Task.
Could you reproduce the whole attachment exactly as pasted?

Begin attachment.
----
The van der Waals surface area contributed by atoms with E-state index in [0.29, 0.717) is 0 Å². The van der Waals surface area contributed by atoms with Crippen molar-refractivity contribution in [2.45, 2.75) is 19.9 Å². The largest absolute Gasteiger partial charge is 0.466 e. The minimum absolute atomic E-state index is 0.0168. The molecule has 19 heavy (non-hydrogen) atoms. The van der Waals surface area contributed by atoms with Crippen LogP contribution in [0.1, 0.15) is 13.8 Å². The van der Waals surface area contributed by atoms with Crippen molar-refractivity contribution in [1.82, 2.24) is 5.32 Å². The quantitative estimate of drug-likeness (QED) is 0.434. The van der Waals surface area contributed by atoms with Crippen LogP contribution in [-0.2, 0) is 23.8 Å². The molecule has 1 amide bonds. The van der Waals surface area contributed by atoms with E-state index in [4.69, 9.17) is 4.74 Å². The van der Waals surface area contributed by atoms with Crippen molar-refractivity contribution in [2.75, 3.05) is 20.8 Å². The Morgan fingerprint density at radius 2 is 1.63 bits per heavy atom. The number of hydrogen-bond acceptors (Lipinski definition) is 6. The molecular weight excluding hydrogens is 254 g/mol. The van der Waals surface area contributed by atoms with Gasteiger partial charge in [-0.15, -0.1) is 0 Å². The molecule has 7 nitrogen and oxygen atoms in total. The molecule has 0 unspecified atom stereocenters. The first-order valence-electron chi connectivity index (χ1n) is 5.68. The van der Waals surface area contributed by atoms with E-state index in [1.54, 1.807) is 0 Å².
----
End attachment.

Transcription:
The van der Waals surface area contributed by atoms with E-state index in [0.29, 0.717) is 0 Å². The van der Waals surface area contributed by atoms with Crippen molar-refractivity contribution in [2.45, 2.75) is 19.9 Å². The largest absolute Gasteiger partial charge is 0.466 e. The minimum absolute atomic E-state index is 0.0168. The molecule has 19 heavy (non-hydrogen) atoms. The van der Waals surface area contributed by atoms with Crippen LogP contribution in [0.1, 0.15) is 13.8 Å². The van der Waals surface area contributed by atoms with Crippen molar-refractivity contribution in [1.82, 2.24) is 5.32 Å². The quantitative estimate of drug-likeness (QED) is 0.434. The van der Waals surface area contributed by atoms with Crippen LogP contribution in [-0.2, 0) is 23.8 Å². The molecule has 1 amide bonds. The van der Waals surface area contributed by atoms with E-state index in [4.69, 9.17) is 4.74 Å². The van der Waals surface area contributed by atoms with Crippen molar-refractivity contribution in [2.75, 3.05) is 20.8 Å². The Morgan fingerprint density at radius 2 is 1.63 bits per heavy atom. The number of hydrogen-bond acceptors (Lipinski definition) is 6. The molecular weight excluding hydrogens is 254 g/mol. The van der Waals surface area contributed by atoms with Gasteiger partial charge in [-0.15, -0.1) is 0 Å². The molecule has 7 nitrogen and oxygen atoms in total. The molecule has 0 unspecified atom stereocenters. The first-order valence-electron chi connectivity index (χ1n) is 5.68. The van der Waals surface area contributed by atoms with E-state index in [1.54, 1.807) is 0 Å².